Sure enough, around the 11th week of pregnancy, the baby died and my daughter had to have a procedure to remove the baby’s remains (including the placenta) from her uterus.

But in the weeks between the initial diagnosis of a birth defect and the actual miscarriage, my daughter and her partner were haunted by the question of whether or not to go ahead and terminate the pregnancy.

I am pro-choice. I adamantly reject the idea that a woman should be forced to have a baby under any circumstances. As it is right now, most states only allow abortions in the case of rape, incest or threat to the mother’s health. I would hate to think that any woman would be denied the right to terminate a pregnancy that was going to kill her, or where she would be having the child of her rapist, forever tying her to the man who raped her, or where her child would also be her half-sister or -brother, for instance.

But I am also pro-life. I firmly believe that all life is sacred. However, I also happen to be against capital punishment and war, when, strangely enough, many pro-lifers are not. I also fail to see where the life of the mother is not as important as the life of her baby, maybe even more so if she has other children who need her.

And yet, there is a part of me that believes that sometimes a person has to make a hard decision, one that would normally be left to God, and that is to terminate a pregnancy when the results are going to be traumatic.

One thing that makes me crazy about people who are anti-abortion is their refusal to admit that some babies are not wanted, not loved and not cared for. What good does it do to force a woman to have a severely handicapped child when she doesn’t have the resources necessary for her to care for the child properly? Is someone going to step in and take over the responsibility? Not likely. (And those resources can be physical, psychological, mental, social, educational or economic.)

What if a woman with Down Syndrome gets pregnant? Are we supposed to force her to have a baby she can’t raise by herself (if at all)? And what about a woman who already has other children whose lives would be negatively impacted by the arrival of a severely handicapped brother or sister? (In other words, why would the fetus’ rights take precedence over children’s who are already born?)

The thing is, there are not clear-cut answers for these questions. Every woman’s situation is different and she has the right to decide how much she can handle. And, most importantly, she should not be made to feel guilty if she chooses the alternative that people who don’t even know her think she should.

My daughter was spared from having to decide whether or not to have an abortion because the baby died naturally. But if she had decided to have an abortion, she would have been branded by some people as a “baby-killer.” People who are anti-abortion say no matter what the problem, the baby should be carried as long as possible, even if it dies in utero or at birth. Anything less and you’ve committed murder.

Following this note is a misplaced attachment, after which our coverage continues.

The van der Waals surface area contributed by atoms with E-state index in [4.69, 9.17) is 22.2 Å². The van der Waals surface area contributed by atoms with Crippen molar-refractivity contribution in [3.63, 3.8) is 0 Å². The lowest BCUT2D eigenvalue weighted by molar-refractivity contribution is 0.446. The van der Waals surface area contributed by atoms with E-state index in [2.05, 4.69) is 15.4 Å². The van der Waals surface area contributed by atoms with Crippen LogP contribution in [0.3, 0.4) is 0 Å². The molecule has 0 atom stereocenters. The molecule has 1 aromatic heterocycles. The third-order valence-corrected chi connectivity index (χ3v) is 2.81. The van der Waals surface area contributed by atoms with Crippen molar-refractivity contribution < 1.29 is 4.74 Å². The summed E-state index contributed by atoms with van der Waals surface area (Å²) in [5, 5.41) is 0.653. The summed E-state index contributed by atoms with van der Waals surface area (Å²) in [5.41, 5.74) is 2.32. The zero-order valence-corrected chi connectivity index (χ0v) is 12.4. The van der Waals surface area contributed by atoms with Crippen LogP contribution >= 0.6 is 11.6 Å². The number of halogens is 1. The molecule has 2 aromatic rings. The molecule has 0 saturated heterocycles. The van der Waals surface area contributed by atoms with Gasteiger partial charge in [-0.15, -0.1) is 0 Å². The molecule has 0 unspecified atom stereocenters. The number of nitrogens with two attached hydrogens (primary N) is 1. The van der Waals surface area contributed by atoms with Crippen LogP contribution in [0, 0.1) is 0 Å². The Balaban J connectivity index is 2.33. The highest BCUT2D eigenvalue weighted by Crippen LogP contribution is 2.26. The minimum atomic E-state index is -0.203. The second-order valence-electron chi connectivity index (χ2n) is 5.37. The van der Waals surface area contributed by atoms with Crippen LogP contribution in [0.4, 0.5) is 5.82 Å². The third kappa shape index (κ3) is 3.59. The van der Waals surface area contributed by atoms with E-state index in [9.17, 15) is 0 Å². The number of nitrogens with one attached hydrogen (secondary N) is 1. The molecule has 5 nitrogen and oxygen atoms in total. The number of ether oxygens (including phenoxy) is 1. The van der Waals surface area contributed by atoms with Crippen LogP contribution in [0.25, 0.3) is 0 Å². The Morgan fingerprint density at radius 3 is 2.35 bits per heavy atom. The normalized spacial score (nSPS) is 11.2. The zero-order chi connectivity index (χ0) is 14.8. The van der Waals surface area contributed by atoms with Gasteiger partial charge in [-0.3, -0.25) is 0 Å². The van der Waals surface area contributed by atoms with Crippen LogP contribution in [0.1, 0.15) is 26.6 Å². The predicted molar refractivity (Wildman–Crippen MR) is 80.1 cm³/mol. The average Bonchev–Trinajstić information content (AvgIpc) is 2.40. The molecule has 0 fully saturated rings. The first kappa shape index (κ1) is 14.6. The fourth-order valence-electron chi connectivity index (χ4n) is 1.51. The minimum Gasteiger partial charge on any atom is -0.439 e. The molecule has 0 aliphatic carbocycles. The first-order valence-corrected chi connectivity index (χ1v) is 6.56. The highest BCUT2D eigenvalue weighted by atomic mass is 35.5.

I say that’s nonsense. And it’s cruel.

Continue reading “A True Story About Loss and Making Hard Decisions”

Straight Talk About Abortion

People who are against abortion try to enlist people to their cause by spreading misinformation about abortion.

Ms. Magazine Blog published two articles in 2010 listing the most common myths about abortion. The myths are below. If you believe that any of these statements are true, please go here and here for the facts that refute them.

Myth 1: Even if the Supreme Court overturned Roe v. Wade, abortion would still be legal.

Myth 2: American women are able to have legal abortion on demand at any stage of pregnancy in all 50 states.

Myth 3: Women who have abortions are selfish and self-centered.

Myth 4: Abortions cause pain for the fetus.

Myth 5: Abortions are readily available across the country.

Myth 6: Abortion is a very dangerous procedure.

Myth 7: Abortion providers are in it to make a lot of money.

Myth 8: If a woman doesn’t want to have a child, she should use contraception or abstain.

Myth 9: Women have multiple abortions rather than using birth control.

Myth 10: Many women who have had abortions are traumatized and suffer from “post-abortion stress syndrome.”

Myth 11: Making abortion illegal will stop abortion.

Myth 12: Abortion causes breast cancer.

Myth 13: Pregnancy as a result of either rape or incest is extremely rare.

Myth 14: Emergency contraception causes abortions.

Myth 15: Having an abortion can cause infertility.

Myth 16. Pro-choice activists promote abortion.

Myth 17. Adoption is an alternative to abortion.

Myth 18. More contraception leads to more unintended pregnancies and more abortion.

Myth 19: It is impossible to be personally opposed to abortion and be pro-choice.

Myth 20: All religions believe abortion is a sin.

My personal take on the issue is that there are some valid reasons for having an abortion. Because of that, I don’t believe that women should have the right to decide whether or not to have an abortion taken away from them. Whether men like it or not, having a baby is a woman’s issue and should be her decision. If she doesn’t feel that she can handle having that particular baby, whether it’s because it’s the result of incest or rape, it suffers from a condition that will kill or severely handicap it or it will cause undue hardship for the woman, then she should not be forced to go through with the pregnancy.